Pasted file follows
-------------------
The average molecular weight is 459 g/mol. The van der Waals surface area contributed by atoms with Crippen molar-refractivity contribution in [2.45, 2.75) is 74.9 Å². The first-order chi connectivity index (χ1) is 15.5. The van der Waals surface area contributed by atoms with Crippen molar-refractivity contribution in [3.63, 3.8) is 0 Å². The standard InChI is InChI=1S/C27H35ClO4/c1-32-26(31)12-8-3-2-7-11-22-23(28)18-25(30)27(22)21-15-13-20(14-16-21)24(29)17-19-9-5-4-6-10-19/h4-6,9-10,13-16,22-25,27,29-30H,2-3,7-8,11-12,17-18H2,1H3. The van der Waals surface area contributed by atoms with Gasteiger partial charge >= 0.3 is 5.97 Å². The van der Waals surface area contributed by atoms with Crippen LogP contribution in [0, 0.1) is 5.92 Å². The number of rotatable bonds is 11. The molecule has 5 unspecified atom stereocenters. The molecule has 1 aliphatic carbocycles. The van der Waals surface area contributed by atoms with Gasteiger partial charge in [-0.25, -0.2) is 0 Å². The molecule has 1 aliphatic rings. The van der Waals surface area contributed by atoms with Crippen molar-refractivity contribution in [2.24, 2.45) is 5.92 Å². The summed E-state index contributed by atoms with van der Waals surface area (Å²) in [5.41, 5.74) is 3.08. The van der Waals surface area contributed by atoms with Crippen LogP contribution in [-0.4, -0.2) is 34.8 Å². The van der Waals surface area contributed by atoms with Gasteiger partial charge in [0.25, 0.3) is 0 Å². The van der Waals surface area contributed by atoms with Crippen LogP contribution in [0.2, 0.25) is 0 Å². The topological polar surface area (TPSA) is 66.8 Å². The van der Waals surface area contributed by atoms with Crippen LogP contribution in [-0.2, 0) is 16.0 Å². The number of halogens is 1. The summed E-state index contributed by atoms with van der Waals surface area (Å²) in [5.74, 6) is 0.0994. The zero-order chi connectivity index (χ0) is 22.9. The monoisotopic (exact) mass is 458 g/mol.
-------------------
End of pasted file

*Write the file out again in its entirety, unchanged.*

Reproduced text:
The average molecular weight is 459 g/mol. The van der Waals surface area contributed by atoms with Crippen molar-refractivity contribution in [2.45, 2.75) is 74.9 Å². The first-order chi connectivity index (χ1) is 15.5. The van der Waals surface area contributed by atoms with Crippen molar-refractivity contribution in [3.63, 3.8) is 0 Å². The standard InChI is InChI=1S/C27H35ClO4/c1-32-26(31)12-8-3-2-7-11-22-23(28)18-25(30)27(22)21-15-13-20(14-16-21)24(29)17-19-9-5-4-6-10-19/h4-6,9-10,13-16,22-25,27,29-30H,2-3,7-8,11-12,17-18H2,1H3. The van der Waals surface area contributed by atoms with Gasteiger partial charge >= 0.3 is 5.97 Å². The van der Waals surface area contributed by atoms with Crippen LogP contribution in [0, 0.1) is 5.92 Å². The number of rotatable bonds is 11. The molecule has 5 unspecified atom stereocenters. The molecule has 1 aliphatic carbocycles. The van der Waals surface area contributed by atoms with Gasteiger partial charge in [-0.25, -0.2) is 0 Å². The molecule has 1 aliphatic rings. The van der Waals surface area contributed by atoms with Crippen molar-refractivity contribution in [2.24, 2.45) is 5.92 Å². The summed E-state index contributed by atoms with van der Waals surface area (Å²) in [5.41, 5.74) is 3.08. The van der Waals surface area contributed by atoms with Crippen LogP contribution in [-0.4, -0.2) is 34.8 Å². The van der Waals surface area contributed by atoms with Gasteiger partial charge in [0.25, 0.3) is 0 Å². The van der Waals surface area contributed by atoms with Crippen LogP contribution in [0.2, 0.25) is 0 Å². The topological polar surface area (TPSA) is 66.8 Å². The van der Waals surface area contributed by atoms with Crippen LogP contribution in [-0.2, 0) is 16.0 Å². The number of halogens is 1. The summed E-state index contributed by atoms with van der Waals surface area (Å²) in [5.74, 6) is 0.0994. The zero-order chi connectivity index (χ0) is 22.9. The monoisotopic (exact) mass is 458 g/mol.